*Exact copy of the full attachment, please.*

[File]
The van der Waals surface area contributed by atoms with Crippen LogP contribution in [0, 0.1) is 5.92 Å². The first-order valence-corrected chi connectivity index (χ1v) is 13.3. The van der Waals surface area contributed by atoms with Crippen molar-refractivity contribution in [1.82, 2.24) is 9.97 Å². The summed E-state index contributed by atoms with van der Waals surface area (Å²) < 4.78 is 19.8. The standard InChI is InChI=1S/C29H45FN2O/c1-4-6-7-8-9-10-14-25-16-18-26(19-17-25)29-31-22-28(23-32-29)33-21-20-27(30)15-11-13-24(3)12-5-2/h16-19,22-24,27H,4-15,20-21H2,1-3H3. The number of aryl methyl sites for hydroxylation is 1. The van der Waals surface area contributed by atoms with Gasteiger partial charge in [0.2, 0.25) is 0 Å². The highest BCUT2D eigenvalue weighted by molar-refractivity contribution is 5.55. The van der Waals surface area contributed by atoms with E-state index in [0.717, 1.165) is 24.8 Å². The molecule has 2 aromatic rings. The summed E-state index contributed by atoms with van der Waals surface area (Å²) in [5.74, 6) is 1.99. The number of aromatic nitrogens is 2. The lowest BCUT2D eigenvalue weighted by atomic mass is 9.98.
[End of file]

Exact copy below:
The van der Waals surface area contributed by atoms with Crippen LogP contribution in [0, 0.1) is 5.92 Å². The first-order valence-corrected chi connectivity index (χ1v) is 13.3. The van der Waals surface area contributed by atoms with Crippen molar-refractivity contribution in [1.82, 2.24) is 9.97 Å². The summed E-state index contributed by atoms with van der Waals surface area (Å²) < 4.78 is 19.8. The standard InChI is InChI=1S/C29H45FN2O/c1-4-6-7-8-9-10-14-25-16-18-26(19-17-25)29-31-22-28(23-32-29)33-21-20-27(30)15-11-13-24(3)12-5-2/h16-19,22-24,27H,4-15,20-21H2,1-3H3. The number of aryl methyl sites for hydroxylation is 1. The van der Waals surface area contributed by atoms with Gasteiger partial charge in [0.2, 0.25) is 0 Å². The highest BCUT2D eigenvalue weighted by molar-refractivity contribution is 5.55. The van der Waals surface area contributed by atoms with E-state index in [0.717, 1.165) is 24.8 Å². The molecule has 2 aromatic rings. The summed E-state index contributed by atoms with van der Waals surface area (Å²) in [5.74, 6) is 1.99. The number of aromatic nitrogens is 2. The lowest BCUT2D eigenvalue weighted by atomic mass is 9.98.